J Korean Med Sci.  2019 Jun;34(22):e164. 10.3346/jkms.2019.34.e164.

The Epidemiology of Fracture in Patients with Acute Ischemic Stroke in Korea

  • 1Department of Neurology, Soonchunhyang University Seoul Hospital, Soonchunhyang University College of Medicine, Seoul, Korea.
  • 2Department of Neurology, Cerebrovascular Center, Seoul National University Bundang Hospital, Seoul National University College of Medicine, Seongnam, Korea. braindoc@snu.ac.kr
  • 3Department of Neurology, Nowon Eulji Medical Center, Eulji University, Seoul, Korea.
  • 4Department of Neurology, Inje University Ilsan Paik Hospital, Inje University College of Medicine, Goyang, Korea.
  • 5Department of Neurology, Seoul Medical Center, Seoul, Korea.
  • 6Department of Neurology, Daejeon Eulji Medical Center, Eulji University, Daejeon, Korea.
  • 7Department of Neurology, Hallym University Sacred Heart Hospital, Hallym University College of Medicine, Anyang, Korea.
  • 8Department of Neurology, Dong-A University Hospital, Busan, Korea.
  • 9Department of Neurology, Chonnam National University Hospital, Gwangju, Korea.
  • 10Department of Neurology, Yeungnam University Medical Center, Daegu, Korea.
  • 11Department of Neurology, Keimyung University Dongsan Medical Center, Daegu, Korea.
  • 12Department of Neurology, Dongguk University Ilsan Hopital, Goyang, Korea.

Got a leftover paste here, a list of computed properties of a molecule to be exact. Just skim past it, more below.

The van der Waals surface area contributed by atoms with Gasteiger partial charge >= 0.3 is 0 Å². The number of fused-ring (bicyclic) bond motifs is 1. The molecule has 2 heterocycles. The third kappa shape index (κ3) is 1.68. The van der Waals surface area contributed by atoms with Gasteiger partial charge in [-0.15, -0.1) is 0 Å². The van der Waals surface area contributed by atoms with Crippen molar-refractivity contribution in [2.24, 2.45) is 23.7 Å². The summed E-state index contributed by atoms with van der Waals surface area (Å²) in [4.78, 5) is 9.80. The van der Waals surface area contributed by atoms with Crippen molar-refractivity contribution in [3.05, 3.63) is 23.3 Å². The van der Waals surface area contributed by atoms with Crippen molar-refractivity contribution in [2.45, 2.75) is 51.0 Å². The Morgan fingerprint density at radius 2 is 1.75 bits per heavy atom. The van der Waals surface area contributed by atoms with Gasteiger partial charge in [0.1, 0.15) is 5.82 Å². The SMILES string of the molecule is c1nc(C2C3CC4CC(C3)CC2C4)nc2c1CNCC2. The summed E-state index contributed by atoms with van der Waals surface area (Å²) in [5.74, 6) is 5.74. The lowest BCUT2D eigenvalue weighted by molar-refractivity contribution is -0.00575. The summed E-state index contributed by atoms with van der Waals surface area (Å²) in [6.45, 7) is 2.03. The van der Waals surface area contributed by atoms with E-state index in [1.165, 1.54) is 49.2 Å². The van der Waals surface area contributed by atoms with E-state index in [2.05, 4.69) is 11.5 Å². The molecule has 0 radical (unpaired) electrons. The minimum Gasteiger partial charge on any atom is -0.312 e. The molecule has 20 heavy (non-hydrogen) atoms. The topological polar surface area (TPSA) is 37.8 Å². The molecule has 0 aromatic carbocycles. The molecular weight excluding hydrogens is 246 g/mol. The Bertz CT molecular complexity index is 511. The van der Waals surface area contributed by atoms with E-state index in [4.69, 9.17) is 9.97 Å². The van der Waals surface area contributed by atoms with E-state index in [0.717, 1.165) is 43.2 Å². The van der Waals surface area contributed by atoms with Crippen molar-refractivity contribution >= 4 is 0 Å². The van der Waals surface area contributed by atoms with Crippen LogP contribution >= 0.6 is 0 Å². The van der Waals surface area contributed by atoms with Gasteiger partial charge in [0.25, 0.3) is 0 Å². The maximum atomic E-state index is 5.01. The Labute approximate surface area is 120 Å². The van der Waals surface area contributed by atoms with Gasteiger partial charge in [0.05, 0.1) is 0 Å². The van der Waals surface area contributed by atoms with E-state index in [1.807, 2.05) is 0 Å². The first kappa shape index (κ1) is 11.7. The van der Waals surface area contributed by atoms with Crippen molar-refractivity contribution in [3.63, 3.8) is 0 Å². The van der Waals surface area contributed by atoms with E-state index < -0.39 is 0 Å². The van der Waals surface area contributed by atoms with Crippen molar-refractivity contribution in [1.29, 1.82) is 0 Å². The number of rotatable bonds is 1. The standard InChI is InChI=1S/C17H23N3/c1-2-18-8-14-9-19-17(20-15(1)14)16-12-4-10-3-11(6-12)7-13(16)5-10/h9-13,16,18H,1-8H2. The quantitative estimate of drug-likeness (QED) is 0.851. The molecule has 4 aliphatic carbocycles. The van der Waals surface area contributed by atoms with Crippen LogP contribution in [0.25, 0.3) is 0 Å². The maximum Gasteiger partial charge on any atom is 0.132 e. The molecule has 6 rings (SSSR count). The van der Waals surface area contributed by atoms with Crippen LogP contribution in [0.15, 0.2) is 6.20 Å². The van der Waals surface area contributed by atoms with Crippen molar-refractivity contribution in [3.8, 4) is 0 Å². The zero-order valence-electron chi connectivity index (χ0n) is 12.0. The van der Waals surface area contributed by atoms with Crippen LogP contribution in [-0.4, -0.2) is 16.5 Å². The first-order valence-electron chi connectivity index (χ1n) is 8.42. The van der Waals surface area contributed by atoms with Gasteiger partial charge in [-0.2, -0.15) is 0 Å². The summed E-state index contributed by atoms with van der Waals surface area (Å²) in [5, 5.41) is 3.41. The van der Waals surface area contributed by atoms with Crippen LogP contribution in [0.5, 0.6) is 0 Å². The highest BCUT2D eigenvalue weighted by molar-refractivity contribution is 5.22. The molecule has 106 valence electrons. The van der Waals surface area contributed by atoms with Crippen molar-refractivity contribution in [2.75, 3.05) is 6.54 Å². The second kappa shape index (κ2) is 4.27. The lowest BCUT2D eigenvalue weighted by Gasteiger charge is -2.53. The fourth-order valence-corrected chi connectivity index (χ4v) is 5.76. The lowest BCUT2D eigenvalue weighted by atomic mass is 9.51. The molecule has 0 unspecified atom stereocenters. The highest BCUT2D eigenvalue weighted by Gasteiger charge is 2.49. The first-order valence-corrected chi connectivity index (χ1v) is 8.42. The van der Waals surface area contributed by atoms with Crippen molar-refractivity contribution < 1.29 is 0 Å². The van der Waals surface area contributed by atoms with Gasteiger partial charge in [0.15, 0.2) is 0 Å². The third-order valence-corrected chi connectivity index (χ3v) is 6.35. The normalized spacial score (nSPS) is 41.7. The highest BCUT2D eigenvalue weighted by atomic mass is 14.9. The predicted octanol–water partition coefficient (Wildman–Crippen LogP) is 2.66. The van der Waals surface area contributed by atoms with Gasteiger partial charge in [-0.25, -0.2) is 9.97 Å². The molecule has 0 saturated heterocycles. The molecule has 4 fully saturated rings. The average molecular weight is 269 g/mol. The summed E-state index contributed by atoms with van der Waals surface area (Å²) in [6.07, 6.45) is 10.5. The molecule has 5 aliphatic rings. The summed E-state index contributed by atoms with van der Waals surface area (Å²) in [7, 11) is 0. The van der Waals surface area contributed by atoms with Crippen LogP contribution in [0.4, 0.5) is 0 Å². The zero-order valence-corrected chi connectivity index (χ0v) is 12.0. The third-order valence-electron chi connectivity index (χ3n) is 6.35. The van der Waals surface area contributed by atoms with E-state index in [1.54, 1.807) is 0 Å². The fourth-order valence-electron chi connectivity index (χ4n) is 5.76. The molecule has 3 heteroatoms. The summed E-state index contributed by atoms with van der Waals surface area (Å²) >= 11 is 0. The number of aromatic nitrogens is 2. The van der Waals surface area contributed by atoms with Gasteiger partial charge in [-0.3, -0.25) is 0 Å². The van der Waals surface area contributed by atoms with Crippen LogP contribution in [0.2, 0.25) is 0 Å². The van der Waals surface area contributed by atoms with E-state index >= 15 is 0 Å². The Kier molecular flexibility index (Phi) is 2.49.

• 13Department of Neurology, Jeju National University Hospital, Jeju National University School of Medicine, Jeju, Korea.
  • 14Department of Neurology, Chungbuk National University Hospital, Cheongju, Korea.
  • 15Department of Neurology, Ulsan University Hospital, Ulsan University College of Medicine, Ulsan, Korea.
  • 16Department of Biostatistics, Korea University College of Medicine, Seoul, Korea.
  • 17Clinical Research Center, Asan Medical Center, Ulsan University College of Medicine, Seoul, Korea.


Patients who survive an acute phase of stroke are at risk of falls and fractures afterwards. However, it is largely unknown how frequent fractures occur in the Asian stroke population.
Patients with acute (< 7 days) ischemic stroke who were hospitalized between January 2011 and November 2013 were identified from a prospective multicenter stroke registry in Korea, and were linked to the National Health Insurance Service claim database. The incidences of fractures were investigated during the first 4 years after index stroke. The cumulative incidence functions (CIFs) were estimated by the Gray's test for competing risk data. Fine and Gray model for competing risk data was applied for exploring risk factors of post-stroke fractures.
Among a total of 11,522 patients, 1,616 fracture events were identified: 712 spine fractures, 397 hip fractures and 714 other fractures. The CIFs of any fractures were 2.63% at 6 months, 4.43% at 1 year, 8.09% at 2 years and 13.00% at 4 years. Those of spine/hip fractures were 1.11%/0.61%, 1.88%/1.03%, 3.28%/1.86% and 5.79%/3.15%, respectively. Age by a 10-year increment (hazard ratio [HR], 1.23; 95% confidence interval [CI], 1.17-1.30), women (HR, 1.74; 95% CI, 1.54-1.97), previous fracture (HR, 1.72; 95% CI, 1.54-1.92) and osteoporosis (HR, 1.44; 95% CI, 1.27-1.63) were independent risk factors of post-stroke fracture.
The CIFs of fractures are about 8% at 2 years and 13% at 4 years after acute ischemic stroke in Korea. Older age, women, pre-stroke fracture and osteoporosis raised the risk of post-stroke fractures.


Stroke; Fracture; Incidence
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